Sunday, February 19, 2012

Preserved Meyer Lemons

Preserved Meyer Lemons
(AKA Pickled Lemons)

The Meyers lemons from the food co-op are gorgeous. I want to roll around in them like a little kid in the ball pit at Chuck-E-Cheeses (do they still have ball bits there? I haven't been since I was like 13 years old so I don't know if they do or not). 

At any rate, I have been making all things Meyer lemon. About six weeks ago, I made some preserved lemons to use in...well, just about everything it turns out. Traditionally they are used in Moroccan cooking, but I have discovered they are incredible in anything that needs a bit of a punch of lemony-goodness. Soups. Salads. Casseroles. Desserts. Fish. Poultry. Drinks (Thai lemonade, anyone?)

I just pull a few quarters out of the jar, rinse them well, slice, dice or mince them and away we go. My latest obsession is putting them in the tabbouleh salad I can't seem to eat enough of. I use Meyer Lemon Oil and Meyer Lemon juice to dress the salad and then I toss in preserved Meyer lemons and I am in lemon heaven.

From what I gather, preserved lemon are considered a condiment. I consider them one of the best ways to extend the lemon season throughout the year.

1. Scrub some lemons well. 

2. Slice them into quarters, being sure NOT to cut all the way through. You want them to be attached at the base, kind of like a flower.

3. Pack the lemons full of a good rock salt and place in shallow dish. I use an organic sea salt. I have used Real Salt in its rock form but the lemons don't end up very pretty at the end of the process. Tasty, but not very nice to look at. I use those in dishes where the lemon will be "hiding."

4. Cover with plastic wrap and let stand for about 24 hours. This helps to soften the rinds a bit and allows you to pack the lemons quite tightly into the jars.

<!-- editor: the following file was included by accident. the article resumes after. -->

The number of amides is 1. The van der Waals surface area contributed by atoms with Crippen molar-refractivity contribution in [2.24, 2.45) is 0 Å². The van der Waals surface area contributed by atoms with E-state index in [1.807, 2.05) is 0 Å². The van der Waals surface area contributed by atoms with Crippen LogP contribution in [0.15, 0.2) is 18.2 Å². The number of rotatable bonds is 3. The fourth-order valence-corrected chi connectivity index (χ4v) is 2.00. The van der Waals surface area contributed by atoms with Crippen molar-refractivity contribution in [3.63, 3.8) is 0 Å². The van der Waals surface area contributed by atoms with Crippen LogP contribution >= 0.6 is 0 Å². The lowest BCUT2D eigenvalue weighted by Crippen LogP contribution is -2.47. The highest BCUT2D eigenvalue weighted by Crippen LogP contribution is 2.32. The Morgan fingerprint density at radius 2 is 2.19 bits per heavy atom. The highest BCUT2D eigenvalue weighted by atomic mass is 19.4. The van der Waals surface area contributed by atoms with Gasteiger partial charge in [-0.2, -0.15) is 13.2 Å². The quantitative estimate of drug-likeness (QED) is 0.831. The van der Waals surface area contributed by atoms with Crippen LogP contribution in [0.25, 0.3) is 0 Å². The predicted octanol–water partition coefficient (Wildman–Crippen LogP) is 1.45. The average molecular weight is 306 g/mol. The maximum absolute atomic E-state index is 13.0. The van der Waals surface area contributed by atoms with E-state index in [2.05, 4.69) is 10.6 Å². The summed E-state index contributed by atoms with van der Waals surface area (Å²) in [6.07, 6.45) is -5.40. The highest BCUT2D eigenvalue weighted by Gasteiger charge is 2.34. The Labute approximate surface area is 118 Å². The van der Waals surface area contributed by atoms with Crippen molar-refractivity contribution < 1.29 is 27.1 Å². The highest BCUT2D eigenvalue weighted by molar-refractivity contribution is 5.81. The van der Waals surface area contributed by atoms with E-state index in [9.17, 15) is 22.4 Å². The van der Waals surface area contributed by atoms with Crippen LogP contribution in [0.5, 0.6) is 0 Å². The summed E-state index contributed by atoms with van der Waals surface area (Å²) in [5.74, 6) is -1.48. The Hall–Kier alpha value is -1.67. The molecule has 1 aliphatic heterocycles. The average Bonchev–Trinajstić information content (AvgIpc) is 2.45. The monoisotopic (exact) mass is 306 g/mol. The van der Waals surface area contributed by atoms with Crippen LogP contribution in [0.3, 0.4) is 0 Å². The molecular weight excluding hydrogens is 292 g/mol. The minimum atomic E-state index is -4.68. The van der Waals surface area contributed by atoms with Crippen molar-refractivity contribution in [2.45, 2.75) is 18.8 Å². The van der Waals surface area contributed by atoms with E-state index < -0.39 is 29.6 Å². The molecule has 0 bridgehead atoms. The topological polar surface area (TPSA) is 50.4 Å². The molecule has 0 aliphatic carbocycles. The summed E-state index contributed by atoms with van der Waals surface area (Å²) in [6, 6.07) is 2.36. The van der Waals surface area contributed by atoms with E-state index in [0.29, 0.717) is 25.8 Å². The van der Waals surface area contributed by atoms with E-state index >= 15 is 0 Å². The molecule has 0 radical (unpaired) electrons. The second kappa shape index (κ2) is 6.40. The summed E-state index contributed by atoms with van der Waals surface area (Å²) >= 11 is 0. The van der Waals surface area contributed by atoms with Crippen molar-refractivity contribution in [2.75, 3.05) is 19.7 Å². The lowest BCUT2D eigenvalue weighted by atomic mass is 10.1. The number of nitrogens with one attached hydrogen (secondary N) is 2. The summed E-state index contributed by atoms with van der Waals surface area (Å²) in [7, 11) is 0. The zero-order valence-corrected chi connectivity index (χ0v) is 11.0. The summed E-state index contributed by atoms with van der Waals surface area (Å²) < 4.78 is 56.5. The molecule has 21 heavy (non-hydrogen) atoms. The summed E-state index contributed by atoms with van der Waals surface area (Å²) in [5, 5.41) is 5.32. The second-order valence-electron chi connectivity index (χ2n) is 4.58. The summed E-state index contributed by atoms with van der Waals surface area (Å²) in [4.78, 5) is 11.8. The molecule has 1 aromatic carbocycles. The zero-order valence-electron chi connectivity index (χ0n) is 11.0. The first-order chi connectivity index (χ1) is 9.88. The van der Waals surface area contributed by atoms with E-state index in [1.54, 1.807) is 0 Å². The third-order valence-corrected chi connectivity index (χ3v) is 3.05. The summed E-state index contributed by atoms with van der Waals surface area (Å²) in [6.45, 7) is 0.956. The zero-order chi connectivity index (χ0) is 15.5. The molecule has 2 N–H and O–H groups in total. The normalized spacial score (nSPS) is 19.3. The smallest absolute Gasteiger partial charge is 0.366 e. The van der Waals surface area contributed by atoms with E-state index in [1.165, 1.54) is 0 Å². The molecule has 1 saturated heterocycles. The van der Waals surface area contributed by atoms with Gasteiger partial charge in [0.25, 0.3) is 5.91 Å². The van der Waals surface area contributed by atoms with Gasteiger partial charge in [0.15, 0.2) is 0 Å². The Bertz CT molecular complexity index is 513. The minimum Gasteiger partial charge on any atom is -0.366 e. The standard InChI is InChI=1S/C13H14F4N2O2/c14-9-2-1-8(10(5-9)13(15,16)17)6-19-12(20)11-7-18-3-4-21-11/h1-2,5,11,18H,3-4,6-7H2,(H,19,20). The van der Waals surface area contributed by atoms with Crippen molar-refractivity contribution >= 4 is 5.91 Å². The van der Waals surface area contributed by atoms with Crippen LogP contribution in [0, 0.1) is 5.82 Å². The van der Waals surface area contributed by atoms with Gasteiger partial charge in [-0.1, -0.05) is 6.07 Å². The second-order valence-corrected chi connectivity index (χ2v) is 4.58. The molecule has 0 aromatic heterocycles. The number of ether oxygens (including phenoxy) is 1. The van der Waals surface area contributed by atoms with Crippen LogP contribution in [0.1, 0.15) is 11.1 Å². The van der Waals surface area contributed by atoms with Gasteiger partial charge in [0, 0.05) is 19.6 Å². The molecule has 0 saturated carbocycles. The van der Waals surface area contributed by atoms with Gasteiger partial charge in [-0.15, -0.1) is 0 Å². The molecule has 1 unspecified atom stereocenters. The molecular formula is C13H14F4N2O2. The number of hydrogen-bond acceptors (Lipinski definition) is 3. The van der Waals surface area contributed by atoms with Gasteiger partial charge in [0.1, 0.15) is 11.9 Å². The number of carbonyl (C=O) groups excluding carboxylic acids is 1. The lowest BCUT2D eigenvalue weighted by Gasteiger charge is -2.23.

5. The next day, pack as many lemons as you can into a sterilized jar. Pour in any juice that has collected in the bottom of the dish you set the lemons in.  Don't be shy about this step! No need to treat these little beauties with kid gloves. You want them to release as much juice as possible and to get real close to their neighbors there in the jar.  As you fill the jar, use rock salt to fill any spaces.  I can usually get 10-12 Meyer lemons in to one quart size jar.

6. Top off with more rock salt. No part of the lemon should be exposed to the air.

7. Top jar with an air tight lid and date it. These lovely little things have to sit around for 6 weeks before they are ready to enjoy. I tuck mine in a cupboard where I have some space for fermenting foods (BTW, if you haven't had homemade sauerkraut, then you are missing out on one of the great pleasures of life).  Periodically, I will take it out and shake it gently to make sure the juices and salt are reaching all the lemony bits in the jar.

8. After six weeks, enjoy a bit of preserved sunshine! Just pull out what you need and rinse them well. You can ditch the pulp if you want, but if you do use it, it really pumps up the lemon flavors in your dish. Pour a bit of olive oil on top of the ones left in the jar, then store in the fridge for up to 6 months.  Oh - and don't toss the liquid. It can be used for all sorts of things as well.

There are some people who use a water bath to preserve these even further.  I haven't tried that yet, mainly because I didn't know how good they were and I didn't wan to invest the time and effort to put up 24 pints of preserved lemons just to find out they were terrible. But they aren't terrible at all. They are terribly tasty!

So if you happen to find a couple of pounds of Meyer lemons that you aren't quite sure what to do with, try this out with them and see if you like them, too.

I tried slicing some up for a pint sized jar of them. I will let you now how they turn out. It isn't the traditional Moroccan way, but it might make it easier when I only need a little bit of the preserved lemon.